Aside from acclaimed author Haruki Murakami, his Japanese publisher must be over the moon as his latest novel, Shikisai wo Motanai Tazaki Tsukuru to Kare no Junrei no Toshi(“Colorless Tsukuru Tazaki and His Years of Pilgrimage”) is on its way to become one of the fastest selling Japanese novels of the past few years. Bungeishunju Ltd. said that they have ordered one million print copies of the book that went on sale just last April 12.
Does any country love a literary author more than Japan loves Haruki Murakami?
First hatched as an idea at Harvard’s Berkman Center for Internet & Society, the DPLA is now realizing its vision of being “an open, distributed network of comprehensive online resources that draws on the nation’s living heritage from libraries, universities, archives, and museums in order to educate, inform, and empower everyone in the current and future generations.”
Over the past year, Apple and Goodreads had begun discussing integrating Goodreads’ service, which allows users to share and rate what they are reading, into Apple’s iBookstore, which sells digital books, according to people familiar with the matter.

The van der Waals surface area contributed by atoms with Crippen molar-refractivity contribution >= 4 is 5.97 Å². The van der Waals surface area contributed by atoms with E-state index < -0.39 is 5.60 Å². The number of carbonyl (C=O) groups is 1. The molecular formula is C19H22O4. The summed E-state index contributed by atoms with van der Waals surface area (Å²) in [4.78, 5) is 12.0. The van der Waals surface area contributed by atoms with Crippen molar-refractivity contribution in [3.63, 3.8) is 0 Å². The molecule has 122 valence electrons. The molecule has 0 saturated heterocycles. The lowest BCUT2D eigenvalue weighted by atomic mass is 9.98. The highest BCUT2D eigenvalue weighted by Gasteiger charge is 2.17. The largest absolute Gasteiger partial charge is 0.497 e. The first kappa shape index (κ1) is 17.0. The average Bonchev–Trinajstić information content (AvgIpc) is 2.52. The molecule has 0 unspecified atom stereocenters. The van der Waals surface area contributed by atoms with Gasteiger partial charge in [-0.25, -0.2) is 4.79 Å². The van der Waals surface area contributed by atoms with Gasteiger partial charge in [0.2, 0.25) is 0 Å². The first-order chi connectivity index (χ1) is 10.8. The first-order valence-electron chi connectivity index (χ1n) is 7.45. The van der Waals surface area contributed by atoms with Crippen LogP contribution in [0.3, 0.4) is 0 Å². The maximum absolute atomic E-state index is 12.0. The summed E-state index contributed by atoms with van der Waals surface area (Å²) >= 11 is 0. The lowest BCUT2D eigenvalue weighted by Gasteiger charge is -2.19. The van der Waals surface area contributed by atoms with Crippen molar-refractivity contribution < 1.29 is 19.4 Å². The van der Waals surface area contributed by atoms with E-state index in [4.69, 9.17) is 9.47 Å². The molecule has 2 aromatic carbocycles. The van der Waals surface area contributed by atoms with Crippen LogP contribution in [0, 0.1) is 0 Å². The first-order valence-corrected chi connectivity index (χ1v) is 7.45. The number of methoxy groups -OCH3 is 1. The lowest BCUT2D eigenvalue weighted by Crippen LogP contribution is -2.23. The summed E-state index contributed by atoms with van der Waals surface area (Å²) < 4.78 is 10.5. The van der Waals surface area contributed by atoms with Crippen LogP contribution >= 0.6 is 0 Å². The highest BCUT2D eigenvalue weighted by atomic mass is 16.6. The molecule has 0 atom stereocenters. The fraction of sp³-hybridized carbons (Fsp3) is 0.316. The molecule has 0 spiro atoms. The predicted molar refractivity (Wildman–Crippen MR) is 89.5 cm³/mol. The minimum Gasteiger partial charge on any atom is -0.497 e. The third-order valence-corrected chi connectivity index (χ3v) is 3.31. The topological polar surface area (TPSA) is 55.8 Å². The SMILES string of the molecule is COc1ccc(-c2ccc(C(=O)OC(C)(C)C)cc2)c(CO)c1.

Probably juiced the price a little. Smart move, Goodreads.
Unlike most historical novelists, she writes without sentimentality. Her two hefty volumes on Thomas Cromwell, brutal adviser to King Henry VIII — the King who destroyed the English monasteries and beheaded two of his six wives — have captured the British reading public and carried off all the prizes with the vigor of the narrative and minutely evoked detail of Cromwell’s day-to-day life. Amazingly, she makes a man renowned for nastiness into a sympathetic hero.
Hilary Mantel is one of two authors on Time’s 100 most influential people list. She is amazing and a definitely a phenomenon in England, but which writers is she influencing, exactly? Like it or not, E.L James, George R. R. Martin, and Suzanne Collins probably are all most influential.